On November 2nd, 2021, Michelle Wu was appointed as the mayor-elect of Boston, Massachusetts. At 36 years old, she was the first woman and person of color to have been properly elected for the mayoral position of the city. As the daughter of Taiwanese immigrants, Wu attended Harvard University for her undergraduate and law degrees. Wu, a member of the Democratic Party, ran against Democrat City Councilor Annissa Essaibi George. As acting mayor Kim Janey’s term comes to a close, she is expected to take office on November 16th, 2021.
The story behind Wu’s political drive and desire for change is rooted in her family’s immigration to the United States. While growing up, she noticed that her family’s problems and well-being were heavily influenced by the government. Wu also realized that help and assistance was not easily accessible. In simpler words, she felt that her family’s voice was not heard. After graduating with her bachelor’s degree from Harvard University in 2008, she moved back to Chicago to take care of her mother, who was diagnosed with late-onset schizophrenia; she also had to take care of her two younger sisters. On top of all this, she decided to open a small business to embrace her mother’s dream of running a café. She ran the Loose Leaf Tea Loft and stated, “The tea shop in some ways was the little spot of joy for all of us.” The shop inspired Wu to go back to school for higher education and obtain her law degree from Harvard University.
In Massachusetts, during her time in law school, Wu was able to mentor Senator Elizabeth Warren. She was a professor at the time who guided Wu into the direction of politics. Wu’s political career took off when she was elected to the Boston City Council as President in 2013. Wu was the second woman of color to serve as President of Boston’s City Council; she was the first Asian-American to hold the Presidential title. Wu tackled major issues revolving around the inequality between residents who resided not only in Boston, but all over the country. As an American citizen who had to deal with the unequal system when her family immigrated to the United States, she knew what it was like to not feel supported and understood by the government. “In too many parts of our city, we see skyrocketing housing costs, nightly gunshots, devastating opioid addiction, insufficient mental health supports, imbalanced schools, and stagnant wages that haven’t kept pace with the costs of supporting a family,” Wu explained.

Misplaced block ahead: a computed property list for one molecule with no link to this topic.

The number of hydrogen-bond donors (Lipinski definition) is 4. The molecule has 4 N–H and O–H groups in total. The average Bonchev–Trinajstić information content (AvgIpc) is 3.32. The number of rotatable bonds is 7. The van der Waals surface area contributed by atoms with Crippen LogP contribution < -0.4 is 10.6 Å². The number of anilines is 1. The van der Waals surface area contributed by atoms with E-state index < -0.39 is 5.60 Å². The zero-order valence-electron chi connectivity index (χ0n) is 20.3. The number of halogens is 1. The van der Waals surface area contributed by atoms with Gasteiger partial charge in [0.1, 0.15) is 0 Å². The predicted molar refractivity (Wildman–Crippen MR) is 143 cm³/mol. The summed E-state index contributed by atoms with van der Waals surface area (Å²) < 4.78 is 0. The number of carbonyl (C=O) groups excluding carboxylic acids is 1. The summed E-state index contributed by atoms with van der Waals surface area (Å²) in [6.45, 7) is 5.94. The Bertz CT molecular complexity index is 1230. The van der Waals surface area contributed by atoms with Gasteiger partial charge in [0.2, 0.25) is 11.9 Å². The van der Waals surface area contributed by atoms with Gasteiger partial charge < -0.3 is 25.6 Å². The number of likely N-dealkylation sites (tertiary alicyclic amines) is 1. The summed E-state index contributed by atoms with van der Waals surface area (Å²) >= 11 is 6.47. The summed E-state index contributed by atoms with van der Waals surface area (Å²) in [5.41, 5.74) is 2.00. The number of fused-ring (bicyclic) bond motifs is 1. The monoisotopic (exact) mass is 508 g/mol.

As Boston’s first duly-elected woman of color to hold the mayoral position of the city, Wu fiercely broke through gender and racial barriers. A Boston-based political organizer, Malaysia Fuller-Staten stated, “Boston is so much an old boy’s club. For her to win by that margin, it would be saying to everyone, Boston is not a center-right city.” Wu’s win in Boston not only displayed the Democratic dominance in the city, but also the monumental changes that are taking place. Her win proves to young women and girls that anything is possible, and there’s no such thing as an impossible goal. State Representative Aaron Michlewitz stated, “She doesn’t come off as this huge presence when she walks into a room necessarily. But over time she chips away at the issues you care about. You start to realize how dedicated she is to the craft and to the work.”
In the next four years, Boston looks to implement many positive changes as Michelle Wu takes office. She believes that a community that stands and works together is one that will succeed and flourish. Wu’s difficult agenda will focus on tackling inequality; her team is committed to making Boston a more just and healthy city. From her family’s past experiences with inequality in America, she looks to fix these problems for other families who are going through similar experiences. She plans to evolve the city into one that is for the people. In Wu’s victory speech, she stated, “From every corner of our city, Boston has spoken. We are ready to meet the moment. We are ready to be a Boston for everyone.”